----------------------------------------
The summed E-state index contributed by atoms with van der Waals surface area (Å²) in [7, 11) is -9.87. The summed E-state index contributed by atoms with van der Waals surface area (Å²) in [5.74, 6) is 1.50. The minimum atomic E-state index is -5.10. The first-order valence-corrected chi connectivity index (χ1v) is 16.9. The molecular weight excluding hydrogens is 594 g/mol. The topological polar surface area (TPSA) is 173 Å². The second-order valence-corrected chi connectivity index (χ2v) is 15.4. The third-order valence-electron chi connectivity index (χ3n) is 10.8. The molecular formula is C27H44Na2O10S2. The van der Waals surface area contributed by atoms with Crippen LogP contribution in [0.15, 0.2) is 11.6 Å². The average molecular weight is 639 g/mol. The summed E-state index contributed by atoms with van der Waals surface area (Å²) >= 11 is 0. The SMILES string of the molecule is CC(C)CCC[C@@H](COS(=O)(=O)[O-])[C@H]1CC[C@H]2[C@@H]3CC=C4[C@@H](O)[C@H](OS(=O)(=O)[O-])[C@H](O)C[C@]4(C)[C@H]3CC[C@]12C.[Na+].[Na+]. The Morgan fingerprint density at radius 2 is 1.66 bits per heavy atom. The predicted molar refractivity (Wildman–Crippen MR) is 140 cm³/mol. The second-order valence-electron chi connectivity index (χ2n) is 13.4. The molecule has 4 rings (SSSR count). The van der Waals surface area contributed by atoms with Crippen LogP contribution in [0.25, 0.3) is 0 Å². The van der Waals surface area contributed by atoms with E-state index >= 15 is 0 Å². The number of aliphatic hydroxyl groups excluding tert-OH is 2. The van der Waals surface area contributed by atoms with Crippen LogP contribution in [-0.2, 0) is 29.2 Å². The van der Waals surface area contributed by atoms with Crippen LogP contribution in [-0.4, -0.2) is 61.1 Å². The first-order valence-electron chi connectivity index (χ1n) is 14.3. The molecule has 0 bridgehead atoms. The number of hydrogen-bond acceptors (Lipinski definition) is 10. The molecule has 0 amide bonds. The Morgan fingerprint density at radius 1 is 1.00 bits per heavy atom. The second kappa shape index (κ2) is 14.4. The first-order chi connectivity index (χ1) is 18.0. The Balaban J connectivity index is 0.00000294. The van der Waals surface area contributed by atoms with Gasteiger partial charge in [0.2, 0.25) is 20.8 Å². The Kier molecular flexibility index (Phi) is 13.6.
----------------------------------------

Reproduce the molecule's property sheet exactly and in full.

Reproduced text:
The summed E-state index contributed by atoms with van der Waals surface area (Å²) in [7, 11) is -9.87. The summed E-state index contributed by atoms with van der Waals surface area (Å²) in [5.74, 6) is 1.50. The minimum atomic E-state index is -5.10. The first-order valence-corrected chi connectivity index (χ1v) is 16.9. The molecular weight excluding hydrogens is 594 g/mol. The topological polar surface area (TPSA) is 173 Å². The second-order valence-corrected chi connectivity index (χ2v) is 15.4. The third-order valence-electron chi connectivity index (χ3n) is 10.8. The molecular formula is C27H44Na2O10S2. The van der Waals surface area contributed by atoms with Crippen LogP contribution in [0.15, 0.2) is 11.6 Å². The average molecular weight is 639 g/mol. The summed E-state index contributed by atoms with van der Waals surface area (Å²) >= 11 is 0. The SMILES string of the molecule is CC(C)CCC[C@@H](COS(=O)(=O)[O-])[C@H]1CC[C@H]2[C@@H]3CC=C4[C@@H](O)[C@H](OS(=O)(=O)[O-])[C@H](O)C[C@]4(C)[C@H]3CC[C@]12C.[Na+].[Na+]. The Morgan fingerprint density at radius 2 is 1.66 bits per heavy atom. The predicted molar refractivity (Wildman–Crippen MR) is 140 cm³/mol. The second-order valence-electron chi connectivity index (χ2n) is 13.4. The molecule has 4 rings (SSSR count). The van der Waals surface area contributed by atoms with Crippen LogP contribution in [0.25, 0.3) is 0 Å². The van der Waals surface area contributed by atoms with E-state index >= 15 is 0 Å². The number of aliphatic hydroxyl groups excluding tert-OH is 2. The van der Waals surface area contributed by atoms with Crippen LogP contribution in [-0.2, 0) is 29.2 Å². The van der Waals surface area contributed by atoms with Crippen LogP contribution in [-0.4, -0.2) is 61.1 Å². The first-order valence-electron chi connectivity index (χ1n) is 14.3. The molecule has 0 bridgehead atoms. The number of hydrogen-bond acceptors (Lipinski definition) is 10. The molecule has 0 amide bonds. The Morgan fingerprint density at radius 1 is 1.00 bits per heavy atom. The second kappa shape index (κ2) is 14.4. The first-order chi connectivity index (χ1) is 18.0. The Balaban J connectivity index is 0.00000294. The van der Waals surface area contributed by atoms with Gasteiger partial charge in [0.2, 0.25) is 20.8 Å². The Kier molecular flexibility index (Phi) is 13.6.